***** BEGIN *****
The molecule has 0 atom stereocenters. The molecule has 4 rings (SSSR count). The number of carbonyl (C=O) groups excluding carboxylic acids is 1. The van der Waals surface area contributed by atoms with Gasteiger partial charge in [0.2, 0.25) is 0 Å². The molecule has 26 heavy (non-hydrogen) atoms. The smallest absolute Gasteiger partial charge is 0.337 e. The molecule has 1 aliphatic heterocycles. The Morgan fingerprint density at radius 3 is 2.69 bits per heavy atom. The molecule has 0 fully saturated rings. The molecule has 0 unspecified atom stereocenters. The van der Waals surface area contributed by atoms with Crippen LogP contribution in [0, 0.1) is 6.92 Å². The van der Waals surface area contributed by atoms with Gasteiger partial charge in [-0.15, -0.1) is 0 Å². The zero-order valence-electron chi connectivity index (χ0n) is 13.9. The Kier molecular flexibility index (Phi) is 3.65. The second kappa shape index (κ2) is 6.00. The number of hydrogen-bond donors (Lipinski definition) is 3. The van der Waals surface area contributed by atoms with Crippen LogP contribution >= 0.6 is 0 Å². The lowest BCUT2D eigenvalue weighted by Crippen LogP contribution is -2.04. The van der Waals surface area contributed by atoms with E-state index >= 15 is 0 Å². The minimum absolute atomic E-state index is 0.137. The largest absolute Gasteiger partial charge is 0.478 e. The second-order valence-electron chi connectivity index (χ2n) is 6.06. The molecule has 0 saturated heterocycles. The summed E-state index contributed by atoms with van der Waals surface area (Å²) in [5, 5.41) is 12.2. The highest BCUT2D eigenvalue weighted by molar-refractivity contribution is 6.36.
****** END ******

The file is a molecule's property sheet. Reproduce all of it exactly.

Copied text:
The molecule has 0 atom stereocenters. The molecule has 4 rings (SSSR count). The number of carbonyl (C=O) groups excluding carboxylic acids is 1. The van der Waals surface area contributed by atoms with Gasteiger partial charge in [0.2, 0.25) is 0 Å². The molecule has 26 heavy (non-hydrogen) atoms. The smallest absolute Gasteiger partial charge is 0.337 e. The molecule has 1 aliphatic heterocycles. The Morgan fingerprint density at radius 3 is 2.69 bits per heavy atom. The molecule has 0 fully saturated rings. The molecule has 0 unspecified atom stereocenters. The van der Waals surface area contributed by atoms with Crippen LogP contribution in [0, 0.1) is 6.92 Å². The van der Waals surface area contributed by atoms with Gasteiger partial charge in [-0.15, -0.1) is 0 Å². The zero-order valence-electron chi connectivity index (χ0n) is 13.9. The Kier molecular flexibility index (Phi) is 3.65. The second kappa shape index (κ2) is 6.00. The number of hydrogen-bond donors (Lipinski definition) is 3. The van der Waals surface area contributed by atoms with Crippen LogP contribution >= 0.6 is 0 Å². The lowest BCUT2D eigenvalue weighted by Crippen LogP contribution is -2.04. The van der Waals surface area contributed by atoms with E-state index >= 15 is 0 Å². The minimum absolute atomic E-state index is 0.137. The largest absolute Gasteiger partial charge is 0.478 e. The second-order valence-electron chi connectivity index (χ2n) is 6.06. The molecule has 0 saturated heterocycles. The summed E-state index contributed by atoms with van der Waals surface area (Å²) in [5, 5.41) is 12.2. The highest BCUT2D eigenvalue weighted by molar-refractivity contribution is 6.36.